About this title:
Escaping from the attentions of the Bondsmagi Locke Lamora, the estwhile Thorn of Camorr and Jean Tannen have fled their home city. Taking ship they arrive in the city state of Tal Varrar where they are soon planning their most spectacular heist yet; they will take the luxurious gaming house, The Sinspire, for all of its countless riches. No-one has ever taken even a single coin from the Sinspire that wasn't won on the tables or in the other games of chance on offer there. But, as ever, the path of true crime rarely runs smooth and Locke and Jean soon find themselves co-opted into an attempt to bring the pirate fleet of the notorious Zamira Drakasha to justice. Fine work for thieves who don't know one end of galley from another. And all the while the Bondsmagi are plotting their very necessary revenge against the one man who believes e has humiliated them and lived; Locke Lamora.
About the Author:
Scott Lynch was born in 1978 in St. Paul, Minnesota, where he still lives now. In addition to being a freelance writer for various role playing game companies he has done all the usual jobs writers put in their bios: dishwasher, waiter, web designer, marketing writer, office manager and short order cook.
Excerpt. © Reprinted by permission. All rights reserved.:
THE GAME WAS CAROUSEL HAZARD, the stakes were roughly half of all the wealth they commanded in the entire world, and the plain truth was that Locke Lamora and Jean Tannen were getting beaten like a pair of dusty carpets.
"Last offering for the fifth hand," said the velvet-coated attendant from his podium on the other side of the circular table. "Do the gentlemen choose to receive new cards?"
"No, no—the gentlemen choose to confer," said Locke, leaning to his left to place his mouth close to Jean's ear. He lowered his voice to a whisper. "What's your hand look like?"
"A parched desert," Jean murmured, casually moving his right hand up to cover his mouth. "How's yours?"
"A wasteland of bitter frustration."
"Have we been neglecting our prayers this week? Did one of us fart in a temple or something?"
"I thought the expectation of losing was all part of the plan."
"It is. I just expected we'd be able to put up a better fight than this."
The attendant coughed demurely into his left hand, the card-table equivalent of slapping Locke and Jean across the backs of their heads. Locke leaned away from Jean, tapped his cards lightly against the lacquered surface of the table, and grinned the best knew-what-he-was-doing sort of grin he could conjure from his facial arsenal. He sighed inwardly, glancing at the sizable pile of wooden markers that was about to make the short journey from the center of the table to his opponents' stacks.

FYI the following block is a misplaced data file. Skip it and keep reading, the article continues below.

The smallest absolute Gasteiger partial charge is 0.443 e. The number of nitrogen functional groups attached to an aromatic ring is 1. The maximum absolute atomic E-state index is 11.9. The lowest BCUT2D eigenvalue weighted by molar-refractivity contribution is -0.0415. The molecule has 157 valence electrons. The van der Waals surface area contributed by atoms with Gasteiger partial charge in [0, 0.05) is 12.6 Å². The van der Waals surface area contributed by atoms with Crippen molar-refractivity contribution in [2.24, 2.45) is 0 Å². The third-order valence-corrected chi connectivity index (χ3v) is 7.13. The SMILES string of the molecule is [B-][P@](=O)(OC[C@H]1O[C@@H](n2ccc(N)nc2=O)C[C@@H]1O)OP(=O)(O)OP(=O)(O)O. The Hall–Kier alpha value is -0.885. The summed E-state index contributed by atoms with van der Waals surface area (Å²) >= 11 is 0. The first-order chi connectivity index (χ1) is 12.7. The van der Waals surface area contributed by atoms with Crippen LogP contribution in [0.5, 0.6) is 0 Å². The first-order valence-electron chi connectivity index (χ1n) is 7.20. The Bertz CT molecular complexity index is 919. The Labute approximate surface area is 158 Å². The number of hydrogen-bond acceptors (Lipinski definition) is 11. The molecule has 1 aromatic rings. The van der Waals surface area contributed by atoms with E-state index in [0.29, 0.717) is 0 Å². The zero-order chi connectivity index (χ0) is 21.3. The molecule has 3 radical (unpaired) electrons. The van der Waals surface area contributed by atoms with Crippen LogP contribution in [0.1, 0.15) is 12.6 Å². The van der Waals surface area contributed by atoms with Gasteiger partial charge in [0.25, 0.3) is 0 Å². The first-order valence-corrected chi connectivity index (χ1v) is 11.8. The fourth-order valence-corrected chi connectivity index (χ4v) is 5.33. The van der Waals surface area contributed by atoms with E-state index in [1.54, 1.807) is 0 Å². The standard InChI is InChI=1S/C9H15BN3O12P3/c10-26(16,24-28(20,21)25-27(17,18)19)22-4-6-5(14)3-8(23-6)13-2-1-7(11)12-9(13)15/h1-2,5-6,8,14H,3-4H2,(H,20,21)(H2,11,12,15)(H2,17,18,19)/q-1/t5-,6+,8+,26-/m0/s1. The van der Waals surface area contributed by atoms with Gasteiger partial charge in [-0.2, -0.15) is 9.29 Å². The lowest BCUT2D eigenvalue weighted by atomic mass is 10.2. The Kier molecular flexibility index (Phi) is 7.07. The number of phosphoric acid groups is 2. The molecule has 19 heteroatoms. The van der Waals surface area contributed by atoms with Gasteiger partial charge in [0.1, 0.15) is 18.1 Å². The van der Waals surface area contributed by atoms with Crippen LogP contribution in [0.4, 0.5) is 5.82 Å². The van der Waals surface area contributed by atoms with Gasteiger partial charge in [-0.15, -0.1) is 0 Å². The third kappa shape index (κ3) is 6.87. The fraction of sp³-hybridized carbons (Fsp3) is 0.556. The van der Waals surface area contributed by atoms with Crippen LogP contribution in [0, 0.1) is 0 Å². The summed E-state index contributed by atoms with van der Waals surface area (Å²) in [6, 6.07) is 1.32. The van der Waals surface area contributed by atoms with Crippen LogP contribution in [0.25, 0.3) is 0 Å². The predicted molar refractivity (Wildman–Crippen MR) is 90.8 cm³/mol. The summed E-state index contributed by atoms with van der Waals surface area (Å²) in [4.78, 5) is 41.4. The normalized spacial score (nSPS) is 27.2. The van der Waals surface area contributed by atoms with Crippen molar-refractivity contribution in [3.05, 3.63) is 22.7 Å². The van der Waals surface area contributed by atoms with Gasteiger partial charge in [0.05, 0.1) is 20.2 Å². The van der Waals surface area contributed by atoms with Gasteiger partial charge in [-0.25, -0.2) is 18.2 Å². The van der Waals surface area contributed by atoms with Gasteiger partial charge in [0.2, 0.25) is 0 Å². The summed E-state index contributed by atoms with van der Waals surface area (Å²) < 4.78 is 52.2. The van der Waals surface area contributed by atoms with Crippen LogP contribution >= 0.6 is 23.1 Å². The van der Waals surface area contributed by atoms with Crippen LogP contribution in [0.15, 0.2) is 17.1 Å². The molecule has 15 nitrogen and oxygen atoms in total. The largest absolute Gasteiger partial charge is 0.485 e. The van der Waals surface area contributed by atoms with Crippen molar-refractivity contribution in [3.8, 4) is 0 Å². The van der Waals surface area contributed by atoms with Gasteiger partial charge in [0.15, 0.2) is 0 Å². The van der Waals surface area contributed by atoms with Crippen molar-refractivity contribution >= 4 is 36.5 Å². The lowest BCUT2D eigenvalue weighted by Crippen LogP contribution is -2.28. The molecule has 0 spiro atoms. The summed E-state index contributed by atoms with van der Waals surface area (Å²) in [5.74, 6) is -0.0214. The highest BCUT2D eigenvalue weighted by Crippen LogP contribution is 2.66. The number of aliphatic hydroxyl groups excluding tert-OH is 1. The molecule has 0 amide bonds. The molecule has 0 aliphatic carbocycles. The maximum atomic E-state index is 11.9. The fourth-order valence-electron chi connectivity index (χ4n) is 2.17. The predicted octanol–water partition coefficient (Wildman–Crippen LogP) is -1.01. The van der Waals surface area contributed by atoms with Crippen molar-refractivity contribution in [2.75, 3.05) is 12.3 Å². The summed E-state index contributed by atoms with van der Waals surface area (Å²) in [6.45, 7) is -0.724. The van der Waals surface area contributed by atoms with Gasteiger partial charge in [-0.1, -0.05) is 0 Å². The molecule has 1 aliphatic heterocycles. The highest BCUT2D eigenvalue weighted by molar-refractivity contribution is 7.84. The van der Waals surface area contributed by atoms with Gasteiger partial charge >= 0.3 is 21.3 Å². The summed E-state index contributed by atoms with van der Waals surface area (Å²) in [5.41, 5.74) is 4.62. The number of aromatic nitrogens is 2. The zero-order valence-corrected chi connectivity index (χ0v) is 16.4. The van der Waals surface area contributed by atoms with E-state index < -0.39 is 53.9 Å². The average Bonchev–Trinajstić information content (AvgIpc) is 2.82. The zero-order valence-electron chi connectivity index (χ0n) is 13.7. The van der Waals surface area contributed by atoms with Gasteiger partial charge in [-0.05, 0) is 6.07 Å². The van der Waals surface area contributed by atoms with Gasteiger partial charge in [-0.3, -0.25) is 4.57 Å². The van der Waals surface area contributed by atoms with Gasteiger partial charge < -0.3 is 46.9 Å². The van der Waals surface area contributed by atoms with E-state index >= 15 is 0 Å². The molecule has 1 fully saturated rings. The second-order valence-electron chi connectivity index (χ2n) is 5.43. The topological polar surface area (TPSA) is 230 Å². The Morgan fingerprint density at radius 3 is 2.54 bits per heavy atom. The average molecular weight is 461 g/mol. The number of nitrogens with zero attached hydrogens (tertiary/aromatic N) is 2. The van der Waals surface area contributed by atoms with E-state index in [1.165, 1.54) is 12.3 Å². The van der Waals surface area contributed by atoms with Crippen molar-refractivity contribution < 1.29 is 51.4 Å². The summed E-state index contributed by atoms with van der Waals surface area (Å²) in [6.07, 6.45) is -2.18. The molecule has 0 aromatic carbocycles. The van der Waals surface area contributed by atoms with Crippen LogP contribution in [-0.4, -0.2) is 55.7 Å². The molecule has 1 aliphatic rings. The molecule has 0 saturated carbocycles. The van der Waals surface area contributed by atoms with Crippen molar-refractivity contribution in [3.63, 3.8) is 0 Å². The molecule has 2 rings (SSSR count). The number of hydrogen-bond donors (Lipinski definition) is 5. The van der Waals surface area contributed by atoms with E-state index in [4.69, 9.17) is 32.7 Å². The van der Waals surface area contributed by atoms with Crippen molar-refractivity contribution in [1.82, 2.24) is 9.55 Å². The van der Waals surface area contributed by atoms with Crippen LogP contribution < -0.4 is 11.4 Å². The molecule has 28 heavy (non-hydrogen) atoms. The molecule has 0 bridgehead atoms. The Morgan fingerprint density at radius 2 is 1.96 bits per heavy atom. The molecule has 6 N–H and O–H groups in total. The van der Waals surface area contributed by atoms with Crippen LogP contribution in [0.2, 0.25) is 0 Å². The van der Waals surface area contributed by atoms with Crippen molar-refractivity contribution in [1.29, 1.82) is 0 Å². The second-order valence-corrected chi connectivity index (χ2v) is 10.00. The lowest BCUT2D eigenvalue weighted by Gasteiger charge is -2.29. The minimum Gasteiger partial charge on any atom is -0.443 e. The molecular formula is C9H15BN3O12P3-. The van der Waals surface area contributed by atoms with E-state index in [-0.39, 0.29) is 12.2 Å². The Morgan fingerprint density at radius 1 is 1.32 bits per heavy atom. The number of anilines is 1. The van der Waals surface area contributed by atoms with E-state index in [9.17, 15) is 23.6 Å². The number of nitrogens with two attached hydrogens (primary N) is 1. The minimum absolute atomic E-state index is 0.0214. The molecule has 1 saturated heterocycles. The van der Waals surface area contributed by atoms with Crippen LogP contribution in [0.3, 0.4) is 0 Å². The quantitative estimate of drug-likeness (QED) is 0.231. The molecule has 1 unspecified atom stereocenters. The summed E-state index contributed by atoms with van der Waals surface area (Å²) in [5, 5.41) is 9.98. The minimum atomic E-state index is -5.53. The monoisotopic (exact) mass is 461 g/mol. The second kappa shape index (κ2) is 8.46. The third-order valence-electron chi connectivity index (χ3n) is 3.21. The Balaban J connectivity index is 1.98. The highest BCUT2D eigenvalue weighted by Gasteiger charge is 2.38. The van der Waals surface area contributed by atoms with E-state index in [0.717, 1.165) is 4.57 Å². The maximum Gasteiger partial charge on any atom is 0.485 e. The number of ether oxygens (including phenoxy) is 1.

"We are of course prepared," he said, "to meet our fate with heroic stoicism, worthy of mention by historians and poets."
The dealer nodded. "Ladies and gentlemen both decline last offering. House calls for final hands."
There was a flurry of shuffling and discarding as the four players formed their final hands and set them, facedown, on the table before them.
"Very well," said the attendant. "Turn and reveal."
The sixty or seventy of Tal Verrar's wealthiest idlers who had crowded the room behind them to watch every turn of Locke and Jean's unfolding humiliation now leaned forward as one, eager to see how embarrassed they would be this time.
TAL VERRAR, the Rose of the Gods, at the westernmost edge of what the Therin people call the civilized world.
If you could stand in thin air a thousand yards above Tal Verrar's tallest towers, or float in lazy circles there like the nations of gulls that infest the city's crevices and rooftops, you could see how its vast dark islands have given this place its ancient nickname. They seem to whirl outward from the city's heart, a series of crescents steadily increasing in size, like the stylized petals of a rose in an artist's mosaic.
They are not natural, in the sense that the mainland looming a few miles to the northeast is natural. The mainland cracks before wind and weather, showing its age. The islands of Tal Verrar are unweathered, possibly unweatherable—they are the black glass of the Eldren, unimaginable quantities of it, endlessly tiered and shot through with passages, glazed with layers of stone and dirt from which a city of men and women springs.
This Rose of the Gods is surrounded by an artificial reef, a broken circle three miles in diameter, shadows under shadowed waves. Against this hidden wall the restless Sea of Brass is gentled for the passage of vessels flying the banners of a hundred kingdoms and dominions. Their masts and yards rise in a forest, white with furled sails, far beneath your feet.
If you could turn your eye to the city's western island, you would see that its interior surfaces are sheer black walls, plunging hundreds of feet to the softly lapping harbor waves, where a network of wooden docks clings to the base of the cliffs. The seaward side of the island, however, is tiered along its entire length. Six wide, flat ledges sit one atop the other with smooth fifty-foot escarpments backing all but the highest.